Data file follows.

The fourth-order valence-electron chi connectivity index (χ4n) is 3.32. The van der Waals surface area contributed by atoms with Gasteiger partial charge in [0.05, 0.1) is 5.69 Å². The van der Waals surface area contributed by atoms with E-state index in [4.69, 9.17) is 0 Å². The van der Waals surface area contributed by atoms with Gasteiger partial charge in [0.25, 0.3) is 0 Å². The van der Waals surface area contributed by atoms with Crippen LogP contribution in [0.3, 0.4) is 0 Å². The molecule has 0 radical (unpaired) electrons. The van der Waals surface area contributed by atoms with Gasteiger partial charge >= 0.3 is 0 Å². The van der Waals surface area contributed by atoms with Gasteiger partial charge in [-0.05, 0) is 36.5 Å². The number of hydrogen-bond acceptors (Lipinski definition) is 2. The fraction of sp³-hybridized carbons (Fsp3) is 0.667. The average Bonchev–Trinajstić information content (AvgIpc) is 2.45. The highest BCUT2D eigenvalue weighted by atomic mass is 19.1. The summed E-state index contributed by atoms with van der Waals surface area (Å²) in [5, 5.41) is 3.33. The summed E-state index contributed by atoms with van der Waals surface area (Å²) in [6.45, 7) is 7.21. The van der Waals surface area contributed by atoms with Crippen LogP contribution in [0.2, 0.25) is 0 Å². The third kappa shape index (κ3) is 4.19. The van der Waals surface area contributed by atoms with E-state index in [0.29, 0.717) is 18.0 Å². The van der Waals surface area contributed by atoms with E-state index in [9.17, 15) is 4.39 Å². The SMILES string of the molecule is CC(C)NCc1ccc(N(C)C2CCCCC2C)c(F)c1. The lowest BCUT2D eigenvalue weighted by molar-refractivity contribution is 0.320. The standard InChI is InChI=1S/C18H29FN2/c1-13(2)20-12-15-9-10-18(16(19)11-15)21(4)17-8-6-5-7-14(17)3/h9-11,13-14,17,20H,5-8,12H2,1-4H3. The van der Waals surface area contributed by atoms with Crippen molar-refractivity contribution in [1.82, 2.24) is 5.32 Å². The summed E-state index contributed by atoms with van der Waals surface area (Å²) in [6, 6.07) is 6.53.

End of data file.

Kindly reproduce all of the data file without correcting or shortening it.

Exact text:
The fourth-order valence-electron chi connectivity index (χ4n) is 3.32. The van der Waals surface area contributed by atoms with Gasteiger partial charge in [0.05, 0.1) is 5.69 Å². The van der Waals surface area contributed by atoms with E-state index in [4.69, 9.17) is 0 Å². The van der Waals surface area contributed by atoms with Gasteiger partial charge in [0.25, 0.3) is 0 Å². The van der Waals surface area contributed by atoms with Crippen LogP contribution in [0.3, 0.4) is 0 Å². The molecule has 0 radical (unpaired) electrons. The van der Waals surface area contributed by atoms with Gasteiger partial charge >= 0.3 is 0 Å². The van der Waals surface area contributed by atoms with Gasteiger partial charge in [-0.05, 0) is 36.5 Å². The number of hydrogen-bond acceptors (Lipinski definition) is 2. The fraction of sp³-hybridized carbons (Fsp3) is 0.667. The average Bonchev–Trinajstić information content (AvgIpc) is 2.45. The highest BCUT2D eigenvalue weighted by atomic mass is 19.1. The summed E-state index contributed by atoms with van der Waals surface area (Å²) in [5, 5.41) is 3.33. The summed E-state index contributed by atoms with van der Waals surface area (Å²) in [6.45, 7) is 7.21. The van der Waals surface area contributed by atoms with Crippen LogP contribution in [0.2, 0.25) is 0 Å². The third kappa shape index (κ3) is 4.19. The van der Waals surface area contributed by atoms with E-state index in [0.29, 0.717) is 18.0 Å². The van der Waals surface area contributed by atoms with E-state index in [9.17, 15) is 4.39 Å². The SMILES string of the molecule is CC(C)NCc1ccc(N(C)C2CCCCC2C)c(F)c1. The lowest BCUT2D eigenvalue weighted by molar-refractivity contribution is 0.320. The standard InChI is InChI=1S/C18H29FN2/c1-13(2)20-12-15-9-10-18(16(19)11-15)21(4)17-8-6-5-7-14(17)3/h9-11,13-14,17,20H,5-8,12H2,1-4H3. The van der Waals surface area contributed by atoms with Crippen molar-refractivity contribution in [1.82, 2.24) is 5.32 Å². The summed E-state index contributed by atoms with van der Waals surface area (Å²) in [6, 6.07) is 6.53.